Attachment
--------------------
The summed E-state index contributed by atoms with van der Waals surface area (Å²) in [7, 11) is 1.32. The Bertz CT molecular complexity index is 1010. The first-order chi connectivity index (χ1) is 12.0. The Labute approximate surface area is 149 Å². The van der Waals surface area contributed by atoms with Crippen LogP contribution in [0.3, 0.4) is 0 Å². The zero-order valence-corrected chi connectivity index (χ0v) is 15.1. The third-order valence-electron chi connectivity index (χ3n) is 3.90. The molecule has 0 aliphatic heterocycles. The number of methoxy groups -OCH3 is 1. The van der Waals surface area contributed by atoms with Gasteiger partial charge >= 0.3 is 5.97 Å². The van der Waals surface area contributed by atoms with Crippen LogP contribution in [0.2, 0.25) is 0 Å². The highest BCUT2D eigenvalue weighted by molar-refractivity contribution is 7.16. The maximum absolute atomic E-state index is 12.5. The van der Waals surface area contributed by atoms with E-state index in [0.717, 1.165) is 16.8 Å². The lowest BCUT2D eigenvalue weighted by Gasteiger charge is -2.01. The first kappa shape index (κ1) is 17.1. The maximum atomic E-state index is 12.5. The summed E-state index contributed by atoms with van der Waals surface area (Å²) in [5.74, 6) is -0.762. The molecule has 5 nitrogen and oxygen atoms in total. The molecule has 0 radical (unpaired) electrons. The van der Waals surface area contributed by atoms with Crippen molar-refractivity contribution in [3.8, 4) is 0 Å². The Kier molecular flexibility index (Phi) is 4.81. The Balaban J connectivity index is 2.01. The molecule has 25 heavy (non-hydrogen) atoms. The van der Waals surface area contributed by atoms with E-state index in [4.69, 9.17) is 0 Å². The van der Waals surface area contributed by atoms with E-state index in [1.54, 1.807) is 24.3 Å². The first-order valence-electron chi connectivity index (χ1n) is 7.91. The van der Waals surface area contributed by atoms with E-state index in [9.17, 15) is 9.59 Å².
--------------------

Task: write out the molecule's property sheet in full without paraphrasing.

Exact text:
The summed E-state index contributed by atoms with van der Waals surface area (Å²) in [7, 11) is 1.32. The Bertz CT molecular complexity index is 1010. The first-order chi connectivity index (χ1) is 12.0. The Labute approximate surface area is 149 Å². The van der Waals surface area contributed by atoms with Crippen LogP contribution in [0.3, 0.4) is 0 Å². The zero-order valence-corrected chi connectivity index (χ0v) is 15.1. The third-order valence-electron chi connectivity index (χ3n) is 3.90. The molecule has 0 aliphatic heterocycles. The number of methoxy groups -OCH3 is 1. The van der Waals surface area contributed by atoms with Gasteiger partial charge >= 0.3 is 5.97 Å². The van der Waals surface area contributed by atoms with Crippen LogP contribution in [0.2, 0.25) is 0 Å². The highest BCUT2D eigenvalue weighted by molar-refractivity contribution is 7.16. The maximum absolute atomic E-state index is 12.5. The van der Waals surface area contributed by atoms with E-state index in [0.717, 1.165) is 16.8 Å². The lowest BCUT2D eigenvalue weighted by Gasteiger charge is -2.01. The first kappa shape index (κ1) is 17.1. The maximum atomic E-state index is 12.5. The summed E-state index contributed by atoms with van der Waals surface area (Å²) in [5.74, 6) is -0.762. The molecule has 5 nitrogen and oxygen atoms in total. The molecule has 0 radical (unpaired) electrons. The van der Waals surface area contributed by atoms with Crippen molar-refractivity contribution in [3.8, 4) is 0 Å². The Kier molecular flexibility index (Phi) is 4.81. The Balaban J connectivity index is 2.01. The molecule has 25 heavy (non-hydrogen) atoms. The van der Waals surface area contributed by atoms with E-state index in [4.69, 9.17) is 0 Å². The van der Waals surface area contributed by atoms with E-state index in [1.54, 1.807) is 24.3 Å². The first-order valence-electron chi connectivity index (χ1n) is 7.91. The van der Waals surface area contributed by atoms with E-state index in [9.17, 15) is 9.59 Å².